• Don’t you just love New Years? All that promise of a bright, shiny new year to play with along with the chance to reflect fondly on the preceding year, and (bonus) we get to chuck out what didn’t work and start over. 

    Of course, the chucking-out bit requires some careful weeding through the previous 12 months, to make sure we capture and keep the good stuff. Wouldn’t want to throw the New Years baby out with the bathwater, now would we?

    Here’s what I recommend as a series of questions to ask yourself as you bid a fond and final farewell to the year. 

    Note: there are no right answers. What we are after here is process. The main objective is to deepen insight and awareness so you can design the year you truly want. 

    So, get out a pencil and a little notebook, and proceed:

    1.    What did I do well last year? What am I proud of?
    2.    What did I not do so well? Where do I feel disappointed?
    3.    What goals and intentions did I achieve?
    4.    What goals and intentions did I not achieve, and why?
    5.    What strengths did I discover or develop during the previous year?
    6.    What skills did I learn, acquire or develop during the previous year?
    7.    What habits do I need/want to: change, eliminate, nurture, and/or create?
    8.    What am I most grateful for?
    9.    What do I regret most?
    10.  What passions, priorities or meaningful activities did I WANT to focus on or include in my life, but didn’t? How do I feel about that?
    11.  What passions, priorities or meaningful activities DID I focus on or include in my life, and how do I feel about that?
    12.  What do I want or need to give up in the upcoming year?
    13.  What do I want or need to add in the upcoming year?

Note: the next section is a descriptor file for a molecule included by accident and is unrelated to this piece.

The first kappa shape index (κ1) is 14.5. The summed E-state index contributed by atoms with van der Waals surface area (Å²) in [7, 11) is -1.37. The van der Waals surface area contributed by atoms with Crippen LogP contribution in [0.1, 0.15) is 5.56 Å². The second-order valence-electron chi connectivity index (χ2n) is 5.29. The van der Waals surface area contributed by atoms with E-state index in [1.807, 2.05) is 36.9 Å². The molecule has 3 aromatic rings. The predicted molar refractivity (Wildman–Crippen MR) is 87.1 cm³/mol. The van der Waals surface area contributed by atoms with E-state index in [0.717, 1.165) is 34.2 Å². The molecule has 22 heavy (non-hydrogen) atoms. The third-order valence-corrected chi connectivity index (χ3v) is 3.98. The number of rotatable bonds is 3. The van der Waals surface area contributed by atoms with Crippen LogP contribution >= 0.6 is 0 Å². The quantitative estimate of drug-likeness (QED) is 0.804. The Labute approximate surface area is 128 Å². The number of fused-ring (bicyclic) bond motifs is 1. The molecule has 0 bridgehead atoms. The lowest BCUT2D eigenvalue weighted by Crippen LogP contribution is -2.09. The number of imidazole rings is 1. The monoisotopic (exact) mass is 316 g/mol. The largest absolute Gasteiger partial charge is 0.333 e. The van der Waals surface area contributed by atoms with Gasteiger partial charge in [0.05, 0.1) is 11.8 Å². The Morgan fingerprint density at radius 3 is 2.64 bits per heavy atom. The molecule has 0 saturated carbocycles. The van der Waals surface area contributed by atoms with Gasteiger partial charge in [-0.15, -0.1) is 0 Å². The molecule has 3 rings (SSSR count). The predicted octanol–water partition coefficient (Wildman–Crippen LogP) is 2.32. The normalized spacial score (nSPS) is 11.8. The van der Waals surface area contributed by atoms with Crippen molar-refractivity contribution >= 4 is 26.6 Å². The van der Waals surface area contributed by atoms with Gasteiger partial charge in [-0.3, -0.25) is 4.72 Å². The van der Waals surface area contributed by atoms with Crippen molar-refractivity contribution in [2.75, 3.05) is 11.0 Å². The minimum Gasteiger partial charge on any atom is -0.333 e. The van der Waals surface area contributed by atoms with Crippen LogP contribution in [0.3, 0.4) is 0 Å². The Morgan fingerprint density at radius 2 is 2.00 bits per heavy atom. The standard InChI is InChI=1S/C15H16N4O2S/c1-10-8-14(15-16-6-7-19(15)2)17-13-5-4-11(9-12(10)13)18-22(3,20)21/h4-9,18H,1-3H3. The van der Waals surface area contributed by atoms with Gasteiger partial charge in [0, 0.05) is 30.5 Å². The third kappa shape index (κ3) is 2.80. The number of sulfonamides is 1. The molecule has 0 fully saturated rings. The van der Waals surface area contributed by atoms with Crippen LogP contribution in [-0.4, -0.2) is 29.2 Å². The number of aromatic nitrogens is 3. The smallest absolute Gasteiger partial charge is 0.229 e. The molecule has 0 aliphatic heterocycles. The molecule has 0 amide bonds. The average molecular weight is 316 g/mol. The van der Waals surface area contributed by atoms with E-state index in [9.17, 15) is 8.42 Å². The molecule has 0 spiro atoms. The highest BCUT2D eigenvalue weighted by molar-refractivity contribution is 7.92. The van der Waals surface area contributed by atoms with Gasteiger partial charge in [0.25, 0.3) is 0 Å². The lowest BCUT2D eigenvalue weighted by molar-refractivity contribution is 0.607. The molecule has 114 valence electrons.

Not to worry, question #14 is coming in a minute, but before we get there, try this: When you imagine yourself into the upcoming year, how are you being? List three adjectives that describe the state of being you desire. (Yes, you are allowed to have more. Fill your boots).
    The state of being I desire is:
    1.  __________________________
    2.  __________________________
    3. ___________________________
    Too often we focus the year’s goals on doing – action steps that we can check off on some kind of achievement list. I have a great deal of respect for that form of goal-setting. It is critical to strategic planning, as is being as concrete as possible about the when, who, how and what of whatever you want to achieve. And…
    We’re on a different kind of hunt here. We are searching for what has meaning for you. We are searching for what is trying to emerge as this year closes and a new year opens up. Why? So that whatever you ultimately choose to do will be in alignment with who you are.
    So, looking at your responses to the questions and lists above, here is question #14: What did you learn? What is your ‘big aha’?
    Now ask yourself, given what you have learned and your desired stare of being, what goals or activities might bring you closer to what you truly want?
    Yes, I said truly.

    Updated: Dec 2017

    Discoveries leading you to start dreaming up an amazing 2018?

    Join me live on Zoom on Friday January 26, 2018 for a two-hour facilitated session where we unfold your dreams for 2018. What is trying to emerge for you? What dearly lies on your heart to make, do, or be this year?
    Together, let’s join with other kindred spirits and explore what really matters to you. This session will give you permission to pause, reflect, feel, and choose the one or two key actions that will lead you to a life or business you love. (Yes, you can wear your jammies.) You’ll leave the session with the clarity and confidence to create a year based on trusting your inner wisdom and following your heart.
    Click here to register and Happy (Mindful) New Year!
      Note: The 14 questions listed are adapted from the Compass Coaching MAP process, and the ProCoach Annual Progress Review.

    Wonderful process…sure to be a game changer. Thank you Vicki McLeod!


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    Hi Nancy, so glad the process is one that will work for you. it requires patience, reflection, and - you know - mindfulness. Coolio.